Ocean acidification in the coral reef ecosystem: Measuring pH change from the surface to seafloor.
Drs. Chris Martens and Niels Lindquist, UNC Chapel Hill
During October 2008 a team of scientists working with private industry and expert underwater technicians will live in the Aquarius undersea research station for over a week to undertake the first saturation mission to study ocean acidification and its potential impacts on coral reef ecosystems. The team will be lead by Drs. Chris Martens and Niels Lindquist of UNC Chapel Hill. The Aquarius Reef Base is owned by NOAA and operated by UNC Wilmington.
The impacts of global warming on the ocean and its ecosystems are a matter of worldwide alarm and much speculation; they are also a priority for the nation’s ocean research agenda. Corals are particularly sensitive to ocean temperature and chemistry. While we are making progress in understanding the impacts of rising temperatures on coral reefs, far less is known about the effects of the sea’s changing chemistry, in particular rising ocean acidity. Recent research has confirmed that as concentrations of carbon dioxide have increased in the atmosphere so too have levels in the ocean and this has led to a slight lowering of the ocean’s pH. It is a phenomenon now widely known as ocean acidification. Along with affecting widespread biological processes, ocean acidification is expected to specifically impact organisms, which create shells or skeletons of calcium carbonate. Evidence, mainly from laboratory experiments, suggests that the calcification rates of many such organisms will decrease as the ocean’s pH declines. Scientists estimate, based on these results, that calcification rates in the ocean could decrease by 60% within the 21st Century. This could have a huge impact on corals and the structures and ecosystems they create. However, controlled experiments in the laboratory simplify the impacts of ocean acidification and probably neglect a wide range of presently unknown environmental, biological, and ecological influences.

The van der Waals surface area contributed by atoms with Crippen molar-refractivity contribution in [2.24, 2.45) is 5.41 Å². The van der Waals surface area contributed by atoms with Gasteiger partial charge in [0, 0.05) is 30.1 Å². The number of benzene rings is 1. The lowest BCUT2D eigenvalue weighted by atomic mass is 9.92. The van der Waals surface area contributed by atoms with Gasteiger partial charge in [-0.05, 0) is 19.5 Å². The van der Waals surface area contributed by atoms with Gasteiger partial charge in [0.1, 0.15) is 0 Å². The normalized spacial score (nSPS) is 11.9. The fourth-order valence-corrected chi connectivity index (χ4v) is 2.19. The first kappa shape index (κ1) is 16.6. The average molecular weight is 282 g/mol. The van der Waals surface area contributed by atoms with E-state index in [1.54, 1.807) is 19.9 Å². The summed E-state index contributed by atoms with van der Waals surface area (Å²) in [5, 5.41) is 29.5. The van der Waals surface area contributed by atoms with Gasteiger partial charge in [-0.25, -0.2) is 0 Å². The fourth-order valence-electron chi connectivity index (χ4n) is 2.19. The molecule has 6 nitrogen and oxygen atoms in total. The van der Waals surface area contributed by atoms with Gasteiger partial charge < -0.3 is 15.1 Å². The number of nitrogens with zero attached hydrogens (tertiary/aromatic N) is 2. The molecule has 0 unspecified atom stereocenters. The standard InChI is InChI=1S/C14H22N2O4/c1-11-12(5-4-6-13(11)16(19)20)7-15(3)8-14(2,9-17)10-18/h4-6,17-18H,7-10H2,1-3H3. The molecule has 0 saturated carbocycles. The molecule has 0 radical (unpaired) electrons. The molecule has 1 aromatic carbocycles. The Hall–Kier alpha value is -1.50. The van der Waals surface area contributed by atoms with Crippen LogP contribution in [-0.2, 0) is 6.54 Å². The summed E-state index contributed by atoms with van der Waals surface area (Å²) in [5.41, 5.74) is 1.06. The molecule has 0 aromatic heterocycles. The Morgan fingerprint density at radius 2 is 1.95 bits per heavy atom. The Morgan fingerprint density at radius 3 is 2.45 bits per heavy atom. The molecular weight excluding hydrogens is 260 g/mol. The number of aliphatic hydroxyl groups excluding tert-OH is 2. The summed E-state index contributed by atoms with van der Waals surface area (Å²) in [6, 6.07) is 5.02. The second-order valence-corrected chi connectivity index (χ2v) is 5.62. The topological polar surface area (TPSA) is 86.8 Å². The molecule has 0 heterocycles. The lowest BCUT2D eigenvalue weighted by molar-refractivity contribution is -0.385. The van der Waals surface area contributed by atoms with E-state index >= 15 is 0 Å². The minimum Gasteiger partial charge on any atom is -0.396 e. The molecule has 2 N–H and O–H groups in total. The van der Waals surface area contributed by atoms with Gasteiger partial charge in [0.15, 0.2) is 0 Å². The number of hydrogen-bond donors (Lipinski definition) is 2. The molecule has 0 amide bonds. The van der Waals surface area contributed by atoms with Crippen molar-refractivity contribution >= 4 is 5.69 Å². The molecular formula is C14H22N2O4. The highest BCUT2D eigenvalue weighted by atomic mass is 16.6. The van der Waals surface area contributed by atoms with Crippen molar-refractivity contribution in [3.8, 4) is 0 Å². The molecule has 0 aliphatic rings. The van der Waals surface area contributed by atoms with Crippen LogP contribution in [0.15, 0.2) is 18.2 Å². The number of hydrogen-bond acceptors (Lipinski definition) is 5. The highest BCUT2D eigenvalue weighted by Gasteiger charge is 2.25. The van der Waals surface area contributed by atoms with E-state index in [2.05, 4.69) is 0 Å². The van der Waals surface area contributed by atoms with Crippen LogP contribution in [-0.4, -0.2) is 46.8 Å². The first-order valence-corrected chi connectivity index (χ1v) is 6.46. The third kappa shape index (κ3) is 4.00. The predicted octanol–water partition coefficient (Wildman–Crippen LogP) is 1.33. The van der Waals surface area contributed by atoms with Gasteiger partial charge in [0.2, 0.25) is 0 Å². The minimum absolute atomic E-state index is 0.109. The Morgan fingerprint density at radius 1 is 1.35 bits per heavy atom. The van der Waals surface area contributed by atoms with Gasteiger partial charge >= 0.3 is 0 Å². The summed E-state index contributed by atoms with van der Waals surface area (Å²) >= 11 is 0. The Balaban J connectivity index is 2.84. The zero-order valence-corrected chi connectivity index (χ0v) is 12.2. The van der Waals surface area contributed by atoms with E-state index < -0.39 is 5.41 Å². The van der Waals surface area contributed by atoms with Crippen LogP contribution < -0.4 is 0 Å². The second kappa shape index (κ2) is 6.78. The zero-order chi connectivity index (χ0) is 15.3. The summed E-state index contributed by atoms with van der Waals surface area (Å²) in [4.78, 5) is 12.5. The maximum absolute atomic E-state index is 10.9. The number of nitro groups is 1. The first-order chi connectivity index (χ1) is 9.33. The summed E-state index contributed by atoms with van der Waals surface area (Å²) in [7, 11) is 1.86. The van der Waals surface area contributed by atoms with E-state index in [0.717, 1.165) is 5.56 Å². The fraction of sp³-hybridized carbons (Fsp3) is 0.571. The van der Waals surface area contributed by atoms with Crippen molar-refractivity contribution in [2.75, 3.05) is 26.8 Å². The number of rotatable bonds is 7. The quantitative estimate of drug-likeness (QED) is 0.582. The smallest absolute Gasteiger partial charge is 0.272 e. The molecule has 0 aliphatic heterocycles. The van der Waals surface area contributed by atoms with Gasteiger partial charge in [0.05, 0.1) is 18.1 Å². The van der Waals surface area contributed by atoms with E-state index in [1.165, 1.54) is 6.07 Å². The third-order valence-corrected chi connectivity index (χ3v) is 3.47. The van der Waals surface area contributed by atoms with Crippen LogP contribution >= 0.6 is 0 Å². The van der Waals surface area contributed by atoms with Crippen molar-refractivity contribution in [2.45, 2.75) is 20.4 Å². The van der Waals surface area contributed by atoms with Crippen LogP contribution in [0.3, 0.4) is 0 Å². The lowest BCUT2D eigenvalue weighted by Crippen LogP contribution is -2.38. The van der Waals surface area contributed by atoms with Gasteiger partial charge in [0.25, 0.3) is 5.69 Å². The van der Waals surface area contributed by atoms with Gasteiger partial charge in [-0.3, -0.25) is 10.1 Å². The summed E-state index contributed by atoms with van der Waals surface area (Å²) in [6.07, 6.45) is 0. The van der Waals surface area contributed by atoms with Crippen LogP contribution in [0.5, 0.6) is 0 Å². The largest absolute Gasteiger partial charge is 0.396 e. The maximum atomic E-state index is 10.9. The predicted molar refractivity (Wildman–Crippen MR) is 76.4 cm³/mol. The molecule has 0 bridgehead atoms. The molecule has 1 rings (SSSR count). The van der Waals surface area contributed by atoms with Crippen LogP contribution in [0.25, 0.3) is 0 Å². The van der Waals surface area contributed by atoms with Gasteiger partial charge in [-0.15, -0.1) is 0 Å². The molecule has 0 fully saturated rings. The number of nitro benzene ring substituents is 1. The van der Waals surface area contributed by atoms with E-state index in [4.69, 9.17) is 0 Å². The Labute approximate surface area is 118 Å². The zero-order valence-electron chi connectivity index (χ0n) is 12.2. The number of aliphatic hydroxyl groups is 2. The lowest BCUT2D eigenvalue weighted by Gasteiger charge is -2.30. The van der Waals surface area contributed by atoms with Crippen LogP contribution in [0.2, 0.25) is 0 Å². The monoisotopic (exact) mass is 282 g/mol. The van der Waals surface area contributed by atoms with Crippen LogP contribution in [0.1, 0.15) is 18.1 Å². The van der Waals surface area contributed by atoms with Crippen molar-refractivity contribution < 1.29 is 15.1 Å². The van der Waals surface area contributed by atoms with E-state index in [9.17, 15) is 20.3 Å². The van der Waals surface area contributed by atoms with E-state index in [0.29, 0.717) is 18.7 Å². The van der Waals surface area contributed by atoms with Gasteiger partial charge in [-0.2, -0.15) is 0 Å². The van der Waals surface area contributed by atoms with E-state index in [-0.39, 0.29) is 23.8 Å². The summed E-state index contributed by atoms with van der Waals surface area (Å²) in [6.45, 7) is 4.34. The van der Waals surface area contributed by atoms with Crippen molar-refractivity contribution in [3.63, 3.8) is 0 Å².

With access to the Aquarius Reef Base (the world’s only underwater laboratory) the team led by Martens and Lindquist will tackle this alarming problem for the first time while living right on the seafloor. The goal of the mission is to determine how pH changes hourly, daily, and over a week within the reef ecosystem throughout the water column and particularly near the seafloor where most corals and other calcifying organisms live. New, state-of-the-art instruments and technologies will be deployed to examine the roles and impacts of corals, sponges, and other organisms on water chemistry and to provide the first in situ, long-term measurements of acidification within a reef ecosystem. These data will lay the foundation for studying the impacts of ocean acidification on reefs worldwide and potentially produce technology for widespread use.